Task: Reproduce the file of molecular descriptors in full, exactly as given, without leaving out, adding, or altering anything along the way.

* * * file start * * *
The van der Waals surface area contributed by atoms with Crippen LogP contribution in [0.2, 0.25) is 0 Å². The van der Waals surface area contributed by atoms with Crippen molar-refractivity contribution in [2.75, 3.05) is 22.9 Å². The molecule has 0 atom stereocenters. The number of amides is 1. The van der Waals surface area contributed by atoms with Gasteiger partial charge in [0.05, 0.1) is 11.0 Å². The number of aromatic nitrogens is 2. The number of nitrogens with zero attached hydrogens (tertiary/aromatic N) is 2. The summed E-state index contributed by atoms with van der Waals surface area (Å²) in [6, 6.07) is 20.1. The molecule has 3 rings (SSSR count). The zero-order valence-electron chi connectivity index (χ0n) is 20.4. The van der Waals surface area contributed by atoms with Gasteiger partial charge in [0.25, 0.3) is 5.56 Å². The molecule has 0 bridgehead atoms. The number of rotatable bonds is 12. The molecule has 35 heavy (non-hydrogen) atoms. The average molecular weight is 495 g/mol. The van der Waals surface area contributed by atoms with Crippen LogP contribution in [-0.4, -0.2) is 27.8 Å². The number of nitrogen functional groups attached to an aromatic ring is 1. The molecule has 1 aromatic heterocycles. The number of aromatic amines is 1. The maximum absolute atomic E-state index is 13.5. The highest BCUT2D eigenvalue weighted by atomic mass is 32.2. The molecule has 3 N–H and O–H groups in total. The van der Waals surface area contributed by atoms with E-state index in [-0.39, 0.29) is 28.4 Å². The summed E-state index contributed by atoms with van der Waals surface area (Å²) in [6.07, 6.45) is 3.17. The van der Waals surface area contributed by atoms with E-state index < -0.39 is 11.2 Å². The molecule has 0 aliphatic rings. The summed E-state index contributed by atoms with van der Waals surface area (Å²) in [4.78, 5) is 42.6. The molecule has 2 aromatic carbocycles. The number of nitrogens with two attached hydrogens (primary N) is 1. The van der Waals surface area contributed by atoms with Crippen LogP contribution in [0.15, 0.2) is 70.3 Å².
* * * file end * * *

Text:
The van der Waals surface area contributed by atoms with Crippen LogP contribution in [0.2, 0.25) is 0 Å². The van der Waals surface area contributed by atoms with Crippen molar-refractivity contribution in [2.75, 3.05) is 22.9 Å². The molecule has 0 atom stereocenters. The number of amides is 1. The van der Waals surface area contributed by atoms with Gasteiger partial charge in [0.05, 0.1) is 11.0 Å². The number of aromatic nitrogens is 2. The number of nitrogens with zero attached hydrogens (tertiary/aromatic N) is 2. The summed E-state index contributed by atoms with van der Waals surface area (Å²) in [6, 6.07) is 20.1. The molecule has 3 rings (SSSR count). The zero-order valence-electron chi connectivity index (χ0n) is 20.4. The van der Waals surface area contributed by atoms with Gasteiger partial charge in [0.25, 0.3) is 5.56 Å². The molecule has 0 bridgehead atoms. The number of rotatable bonds is 12. The molecule has 35 heavy (non-hydrogen) atoms. The average molecular weight is 495 g/mol. The van der Waals surface area contributed by atoms with Crippen LogP contribution in [-0.4, -0.2) is 27.8 Å². The number of nitrogen functional groups attached to an aromatic ring is 1. The molecule has 1 aromatic heterocycles. The number of aromatic amines is 1. The maximum absolute atomic E-state index is 13.5. The highest BCUT2D eigenvalue weighted by atomic mass is 32.2. The molecule has 3 N–H and O–H groups in total. The van der Waals surface area contributed by atoms with E-state index in [-0.39, 0.29) is 28.4 Å². The summed E-state index contributed by atoms with van der Waals surface area (Å²) in [6.07, 6.45) is 3.17. The van der Waals surface area contributed by atoms with E-state index < -0.39 is 11.2 Å². The molecule has 0 aliphatic rings. The summed E-state index contributed by atoms with van der Waals surface area (Å²) in [4.78, 5) is 42.6. The molecule has 2 aromatic carbocycles. The number of nitrogens with two attached hydrogens (primary N) is 1. The van der Waals surface area contributed by atoms with Crippen LogP contribution in [0.15, 0.2) is 70.3 Å².